Has the show been test previewed yet? How’s it looking?
A few critics and journalists saw a preliminary version of the pilot I believe. That’s all I really know. From what I’ve seen, it looks terrific, incredibly cinematic.
How has the industry changed in the time you’ve been in it – is it a lot more about promotion now than it ever was?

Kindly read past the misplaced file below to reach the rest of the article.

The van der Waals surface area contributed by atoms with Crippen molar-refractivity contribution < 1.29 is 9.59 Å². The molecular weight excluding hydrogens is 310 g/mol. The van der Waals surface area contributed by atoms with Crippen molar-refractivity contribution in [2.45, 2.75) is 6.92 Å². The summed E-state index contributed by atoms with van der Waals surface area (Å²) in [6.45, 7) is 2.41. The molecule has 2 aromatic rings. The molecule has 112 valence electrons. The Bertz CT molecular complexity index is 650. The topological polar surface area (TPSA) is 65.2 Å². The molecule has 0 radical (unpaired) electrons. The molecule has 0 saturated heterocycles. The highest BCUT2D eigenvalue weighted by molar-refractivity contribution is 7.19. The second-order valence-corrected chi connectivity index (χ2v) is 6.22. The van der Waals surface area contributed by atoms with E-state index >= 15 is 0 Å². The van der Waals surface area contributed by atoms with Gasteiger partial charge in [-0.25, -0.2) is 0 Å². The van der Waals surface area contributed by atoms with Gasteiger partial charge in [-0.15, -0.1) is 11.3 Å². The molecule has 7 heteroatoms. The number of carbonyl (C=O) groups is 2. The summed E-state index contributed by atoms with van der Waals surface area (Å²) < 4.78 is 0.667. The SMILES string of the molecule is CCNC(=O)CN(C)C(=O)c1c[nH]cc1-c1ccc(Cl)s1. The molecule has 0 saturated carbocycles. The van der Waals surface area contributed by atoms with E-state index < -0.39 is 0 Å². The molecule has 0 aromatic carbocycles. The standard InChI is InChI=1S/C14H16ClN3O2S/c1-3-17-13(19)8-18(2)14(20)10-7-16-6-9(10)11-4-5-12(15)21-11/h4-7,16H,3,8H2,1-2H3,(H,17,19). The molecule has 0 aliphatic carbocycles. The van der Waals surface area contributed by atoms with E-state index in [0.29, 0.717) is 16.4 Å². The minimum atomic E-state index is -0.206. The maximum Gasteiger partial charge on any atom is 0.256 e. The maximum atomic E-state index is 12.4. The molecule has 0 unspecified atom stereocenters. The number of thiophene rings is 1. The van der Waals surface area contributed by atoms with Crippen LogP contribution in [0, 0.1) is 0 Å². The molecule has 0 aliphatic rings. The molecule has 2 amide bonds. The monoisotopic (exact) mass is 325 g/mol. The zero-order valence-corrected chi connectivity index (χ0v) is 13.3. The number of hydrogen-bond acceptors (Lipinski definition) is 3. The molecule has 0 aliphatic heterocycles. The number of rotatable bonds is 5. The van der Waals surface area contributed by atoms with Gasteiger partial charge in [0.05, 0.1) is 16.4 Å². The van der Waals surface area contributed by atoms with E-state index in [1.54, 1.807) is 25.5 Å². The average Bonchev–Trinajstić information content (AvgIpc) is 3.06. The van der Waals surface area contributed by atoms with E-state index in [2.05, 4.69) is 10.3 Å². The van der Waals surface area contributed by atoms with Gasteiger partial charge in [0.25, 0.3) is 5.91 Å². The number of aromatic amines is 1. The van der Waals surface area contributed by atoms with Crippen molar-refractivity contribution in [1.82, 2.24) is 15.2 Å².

For the independent filmmaker, yes, it’s so much about hustling now, generating buzz. In some ways, that’s because there’s so much product out there now. And I’d have to say that’s the biggest change I’ve seen: the explosion of viewing platforms, streaming etc., which has provided a lot more ways for small films to get seen and a greater demand for product, but also a lot more competition and a lot less money to go around. I think we’re all still learning about how exactly streaming outlets and the instantaneous availability of product is changing our industry. Time was, if your film didn’t get a theatrical release, it was pretty much dead in the water. That’s just not true anymore. I’m something of a purest and still believe that most films are better seen on the big screen, so I insisted on at least a small theatrical for my first film, THE HISTORIAN, although the vast majority of folks who’ve seen it did so via streaming platforms like Amazon, iTunes etc. I have higher hopes for THE HOLLOW, which, because of how we shot it, screams to be seen in a theatre. Let’s hope audiences and distributors maintain an appreciation, a desire, for seeing movies the old-fashioned way, with a bunch of people in a dark theater on a big screen. There’s still something magical about that experience. Anybody who experienced the recent STAR WARS: THE FORCE AWAKENS in the theater knows that. So, while I’m grateful for Amazon and iTunes and Netflix and Hulu and Google Play and the rest for the opportunities they provide an indie filmmaker like me and the quality of product some generate in-house (Netflix’s HOUSE OF CARDS for example), I worry about the marginalization of theatrical viewing, at least for anything except huge Hollywood tentpole films.